Kevin Fisher ranted at state Sen. Hugh Leatherman, age 85, and me, age 76, in his recent columns in Free Times (“McConnell Upheld S.C. Constitution, Current State Senate Mocks It,” Feb. 1, and “Crangle’s Sadly Sexist Rant on Nikki Haley,” Feb. 8), flaying Leatherman for not wanting to be the sixth person in a row to take the do-nothing job of lieutenant governor of South Carolina in six years and then castigating me as sexist, leftist, infidel and, worst of all, for not having seen enough homecomings because I was 76 years old.
Fisher, who in real life is a public relations shill, plays the role of amateur attorney and political expert in the pages of Free Times.
But in February, Fisher broke the glass ceiling when he railed against old Senate President Leatherman for not giving up the most powerful office in state government to take the least powerful office in state government. Fisher wrote that the South Carolina Constitution somehow said that Leatherman should take the job even if he resigned as president, which it does not.
But it was Fisher’s ageist, vicious and immoral rant that I did not know anything about homecomings (“The Homecoming Queen Has Left Us,” Free Times, Feb. 1) because I was 76 years old that really hurt my feelings. And it’s not true. In fact, I have vast experience and am an expert witness on the subject of homecomings. Since 1954, as a high school and college student and then as a college professor teaching political science and law, I have seen no fewer than 60 grueling homecomings come and go — and, in fact, some of the 60 homecoming queens I have seen in action doubtless have had great-granddaughters standing on the 50-yard-line at halftime on homecoming Friday nights.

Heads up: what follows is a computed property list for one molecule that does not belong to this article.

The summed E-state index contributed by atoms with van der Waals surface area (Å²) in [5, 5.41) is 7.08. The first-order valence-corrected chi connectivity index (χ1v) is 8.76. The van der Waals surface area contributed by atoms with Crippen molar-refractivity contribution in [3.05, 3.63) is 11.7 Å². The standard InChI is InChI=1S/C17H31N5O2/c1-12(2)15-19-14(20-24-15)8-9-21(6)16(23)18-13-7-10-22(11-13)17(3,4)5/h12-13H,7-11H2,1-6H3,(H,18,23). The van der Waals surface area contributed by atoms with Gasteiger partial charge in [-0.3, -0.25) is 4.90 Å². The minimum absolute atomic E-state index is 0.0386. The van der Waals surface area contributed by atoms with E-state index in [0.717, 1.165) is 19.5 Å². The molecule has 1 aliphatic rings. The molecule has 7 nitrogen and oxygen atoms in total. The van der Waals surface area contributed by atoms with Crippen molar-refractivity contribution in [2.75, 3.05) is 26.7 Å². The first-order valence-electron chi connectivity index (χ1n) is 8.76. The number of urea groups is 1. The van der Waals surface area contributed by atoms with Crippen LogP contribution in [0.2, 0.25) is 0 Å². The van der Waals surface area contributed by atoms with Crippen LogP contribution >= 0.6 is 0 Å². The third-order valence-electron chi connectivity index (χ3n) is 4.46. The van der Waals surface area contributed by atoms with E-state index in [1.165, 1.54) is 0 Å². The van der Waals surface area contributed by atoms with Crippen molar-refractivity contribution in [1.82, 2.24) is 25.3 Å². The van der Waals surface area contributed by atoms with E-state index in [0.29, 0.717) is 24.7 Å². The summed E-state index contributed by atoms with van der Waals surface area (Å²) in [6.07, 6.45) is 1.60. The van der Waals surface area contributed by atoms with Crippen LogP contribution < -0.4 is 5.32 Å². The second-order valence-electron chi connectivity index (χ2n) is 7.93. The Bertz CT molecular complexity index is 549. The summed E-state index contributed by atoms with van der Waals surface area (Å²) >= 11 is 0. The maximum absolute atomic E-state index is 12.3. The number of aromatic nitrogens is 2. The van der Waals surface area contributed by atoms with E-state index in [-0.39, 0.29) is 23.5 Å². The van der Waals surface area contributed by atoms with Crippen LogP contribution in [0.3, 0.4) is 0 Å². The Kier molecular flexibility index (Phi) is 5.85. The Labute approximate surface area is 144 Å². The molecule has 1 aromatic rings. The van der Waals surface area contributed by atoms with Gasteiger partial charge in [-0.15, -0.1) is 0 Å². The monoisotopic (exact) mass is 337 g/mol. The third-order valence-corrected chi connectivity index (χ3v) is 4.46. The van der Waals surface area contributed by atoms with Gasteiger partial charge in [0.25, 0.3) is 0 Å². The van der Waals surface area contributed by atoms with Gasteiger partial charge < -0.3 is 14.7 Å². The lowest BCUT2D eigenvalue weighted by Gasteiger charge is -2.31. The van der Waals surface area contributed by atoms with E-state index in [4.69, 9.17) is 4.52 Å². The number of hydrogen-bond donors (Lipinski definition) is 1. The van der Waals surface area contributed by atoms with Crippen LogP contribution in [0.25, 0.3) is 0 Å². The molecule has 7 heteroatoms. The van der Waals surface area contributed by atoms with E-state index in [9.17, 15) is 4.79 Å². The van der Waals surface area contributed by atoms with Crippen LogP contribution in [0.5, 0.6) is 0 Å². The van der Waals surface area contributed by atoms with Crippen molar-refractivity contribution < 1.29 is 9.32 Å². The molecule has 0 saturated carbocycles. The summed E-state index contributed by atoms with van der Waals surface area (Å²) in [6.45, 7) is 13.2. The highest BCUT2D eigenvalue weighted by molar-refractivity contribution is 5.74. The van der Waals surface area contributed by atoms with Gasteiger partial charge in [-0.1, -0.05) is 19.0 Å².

So, Kevin Fisher, I know more about homecomings than you do about law and politics.
What Fisher was really mad about was that I said that Nikki Haley, to my mind, was like the 60 homecoming queens I had seen over nearly seven decades. She had the radiant good looks of an 18-year-old high school homecoming queen and the same unreadiness to become governor.
And Fisher was extra mad, or pretended to be, because I thought Sarah Palin was a flyweight based on the fact that Katie Couric had interviewed the vice presidential nominee and shown her to have a major-league knowledge deficit, and because I mentioned that U.S. Rep. Michele Bachmann made a legally false statement that as a wife she had a duty to obey her husband even though state laws emancipated women in the United States in the 1800s.
By the way, Kevin, although your untrained eye didn’t notice, my article was really not about gender politics at all. It was about how the likes of hormone-fueled Mark Sanford and wannabe president Nikki Haley were both running their own games while refusing to do anything real about the bad roads, crumbling bridges, failing rural public schools, poverty and crime that have plagued the people of South Carolina since they took over 14 years ago.
But I can forgive you. You are just too young to understand.
John Crangle has spent 30 years as South Carolina executive director for government watchdog Common Cause. These are his personal views.